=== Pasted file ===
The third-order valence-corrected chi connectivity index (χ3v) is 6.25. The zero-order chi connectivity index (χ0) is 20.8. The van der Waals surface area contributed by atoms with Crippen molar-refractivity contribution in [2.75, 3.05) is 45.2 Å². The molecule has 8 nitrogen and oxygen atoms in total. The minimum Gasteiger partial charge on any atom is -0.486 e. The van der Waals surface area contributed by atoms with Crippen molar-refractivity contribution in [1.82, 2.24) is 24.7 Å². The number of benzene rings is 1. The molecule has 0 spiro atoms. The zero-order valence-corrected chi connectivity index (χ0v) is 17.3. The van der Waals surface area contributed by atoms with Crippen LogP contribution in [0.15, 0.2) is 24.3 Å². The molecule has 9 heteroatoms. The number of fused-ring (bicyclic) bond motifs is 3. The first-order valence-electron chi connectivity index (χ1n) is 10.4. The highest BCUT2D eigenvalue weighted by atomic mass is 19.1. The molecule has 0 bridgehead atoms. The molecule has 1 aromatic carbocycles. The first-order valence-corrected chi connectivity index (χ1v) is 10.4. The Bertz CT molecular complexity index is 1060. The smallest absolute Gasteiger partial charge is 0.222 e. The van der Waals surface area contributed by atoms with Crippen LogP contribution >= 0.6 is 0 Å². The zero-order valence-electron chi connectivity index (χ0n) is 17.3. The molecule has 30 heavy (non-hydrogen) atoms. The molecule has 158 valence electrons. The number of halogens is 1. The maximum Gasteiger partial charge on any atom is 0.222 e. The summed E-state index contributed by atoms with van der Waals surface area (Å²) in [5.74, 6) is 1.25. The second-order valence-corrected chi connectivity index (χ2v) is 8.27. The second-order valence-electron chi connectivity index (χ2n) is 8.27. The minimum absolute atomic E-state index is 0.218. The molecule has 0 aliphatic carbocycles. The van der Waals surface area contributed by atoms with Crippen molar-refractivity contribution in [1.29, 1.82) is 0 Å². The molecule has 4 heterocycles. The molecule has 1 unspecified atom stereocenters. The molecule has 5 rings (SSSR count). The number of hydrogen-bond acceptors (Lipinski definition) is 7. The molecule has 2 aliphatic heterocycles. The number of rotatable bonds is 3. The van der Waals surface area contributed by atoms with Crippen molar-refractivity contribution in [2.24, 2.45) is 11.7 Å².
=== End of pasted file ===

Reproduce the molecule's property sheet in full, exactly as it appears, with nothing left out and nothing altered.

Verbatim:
The third-order valence-corrected chi connectivity index (χ3v) is 6.25. The zero-order chi connectivity index (χ0) is 20.8. The van der Waals surface area contributed by atoms with Crippen molar-refractivity contribution in [2.75, 3.05) is 45.2 Å². The molecule has 8 nitrogen and oxygen atoms in total. The minimum Gasteiger partial charge on any atom is -0.486 e. The van der Waals surface area contributed by atoms with Crippen molar-refractivity contribution in [1.82, 2.24) is 24.7 Å². The number of benzene rings is 1. The molecule has 0 spiro atoms. The zero-order valence-corrected chi connectivity index (χ0v) is 17.3. The van der Waals surface area contributed by atoms with Crippen LogP contribution in [0.15, 0.2) is 24.3 Å². The molecule has 9 heteroatoms. The number of fused-ring (bicyclic) bond motifs is 3. The first-order valence-electron chi connectivity index (χ1n) is 10.4. The highest BCUT2D eigenvalue weighted by atomic mass is 19.1. The molecule has 0 bridgehead atoms. The molecule has 1 aromatic carbocycles. The first-order valence-corrected chi connectivity index (χ1v) is 10.4. The Bertz CT molecular complexity index is 1060. The smallest absolute Gasteiger partial charge is 0.222 e. The van der Waals surface area contributed by atoms with Crippen LogP contribution >= 0.6 is 0 Å². The zero-order valence-electron chi connectivity index (χ0n) is 17.3. The molecule has 30 heavy (non-hydrogen) atoms. The molecule has 158 valence electrons. The number of halogens is 1. The maximum Gasteiger partial charge on any atom is 0.222 e. The summed E-state index contributed by atoms with van der Waals surface area (Å²) in [5.74, 6) is 1.25. The second-order valence-corrected chi connectivity index (χ2v) is 8.27. The second-order valence-electron chi connectivity index (χ2n) is 8.27. The minimum absolute atomic E-state index is 0.218. The molecule has 0 aliphatic carbocycles. The van der Waals surface area contributed by atoms with Crippen molar-refractivity contribution in [1.29, 1.82) is 0 Å². The molecule has 4 heterocycles. The molecule has 1 unspecified atom stereocenters. The molecule has 5 rings (SSSR count). The number of hydrogen-bond acceptors (Lipinski definition) is 7. The molecule has 2 aliphatic heterocycles. The number of rotatable bonds is 3. The van der Waals surface area contributed by atoms with Crippen molar-refractivity contribution in [2.24, 2.45) is 11.7 Å².